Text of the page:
Tag Archives: psychology

Pacing Your Book So Time Will Fly

Does time really fly when you’re having fun? Well, it sure does when you’re reading a book with perfect pacing. When we feel like time is flying by (or dragging along), the seconds aren’t any longer or shorter than they ever are. Understanding why we perceive a change of pace depending on our circumstances can help writers manipulate the story to mimic these pacing tricks. Anticipation, or goal motivation, tends to have an effect like acceleration. Philip Gable and Bryan

Word-Hacking Emotion

Forget brain surgery, its poetry and psychology that hack our minds. Yes, we generally discuss narrative here, but the principles of poetry are what turn description and detail into mind control engines. Remember your lessons on imagery? Unless your English teacher was way cooler than mine was, he didn’t introduce the subject by saying, “Check it out, kids, here’s how to poke around in a person’s subconscious!” I probably would have paid more attention if he said it that way.

What does your story assume?

In writing, there is always an intellectual frame in place. What that frame is, and how the writer selects it, is usually both taken for granted and similar to frames that are clearly accepted by the target audience. One wouldn’t frame the work of a classic master in a $5 plastic poster frame from Walmart. In science, a theoretical framework is a structure of assumptions the scientist or researcher has accepted as true in order to conduct their work. A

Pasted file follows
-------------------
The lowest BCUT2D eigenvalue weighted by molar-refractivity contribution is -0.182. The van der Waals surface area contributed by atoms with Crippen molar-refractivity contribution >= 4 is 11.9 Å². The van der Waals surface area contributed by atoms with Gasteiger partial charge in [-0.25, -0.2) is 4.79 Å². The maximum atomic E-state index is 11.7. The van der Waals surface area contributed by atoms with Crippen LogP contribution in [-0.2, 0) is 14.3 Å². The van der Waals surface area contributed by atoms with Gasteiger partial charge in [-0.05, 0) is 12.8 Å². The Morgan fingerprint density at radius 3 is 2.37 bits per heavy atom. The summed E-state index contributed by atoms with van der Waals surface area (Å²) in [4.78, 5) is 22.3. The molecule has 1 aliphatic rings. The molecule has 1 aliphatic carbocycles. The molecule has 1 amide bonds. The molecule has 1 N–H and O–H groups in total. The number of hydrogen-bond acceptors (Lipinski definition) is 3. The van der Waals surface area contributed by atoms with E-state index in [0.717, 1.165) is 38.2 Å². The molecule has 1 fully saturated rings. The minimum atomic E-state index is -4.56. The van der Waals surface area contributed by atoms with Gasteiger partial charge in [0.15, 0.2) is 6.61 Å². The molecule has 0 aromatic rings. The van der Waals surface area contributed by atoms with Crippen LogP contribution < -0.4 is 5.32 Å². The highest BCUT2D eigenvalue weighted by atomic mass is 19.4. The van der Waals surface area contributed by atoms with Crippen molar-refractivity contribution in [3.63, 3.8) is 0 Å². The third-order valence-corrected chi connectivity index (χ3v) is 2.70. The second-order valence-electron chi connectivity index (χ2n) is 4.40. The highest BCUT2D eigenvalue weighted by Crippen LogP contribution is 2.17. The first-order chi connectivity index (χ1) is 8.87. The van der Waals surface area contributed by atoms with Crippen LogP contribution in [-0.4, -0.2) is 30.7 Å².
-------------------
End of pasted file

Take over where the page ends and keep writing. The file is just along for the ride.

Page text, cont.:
Worldbuilding for Realistic Fiction

I am proud to admit I write in many genres. I’ve been known to write light-hearted fantasy, speculative/science fiction, lite horror, a little supernatural, period realistic fiction, and contemporary fiction. People seem surprised when I say I use worldbuilding techniques on ALL of these genres. The last two are the ones that get raised eyebrows. Yes, I worldbuild for realistic fiction. No, it is not “doing research” exclusively. Every fictional world operates on core structures, and these are psychological constructs

Know Your Enemy – Procrastination

Procrastination blocks productivity. Still, procrastination is better tackled when it’s understood. By definition, procrastination means “the act of delaying or postponing something”, more specifically “putting off or delaying, especially something requiring immediate attention”. You are technically only procrastinating in those moments when you believe you should be doing something but are purposefully not doing it. You might do very useful things, but in that time when you believe you should be doing something else you are procrastinating. Nuts and bolts

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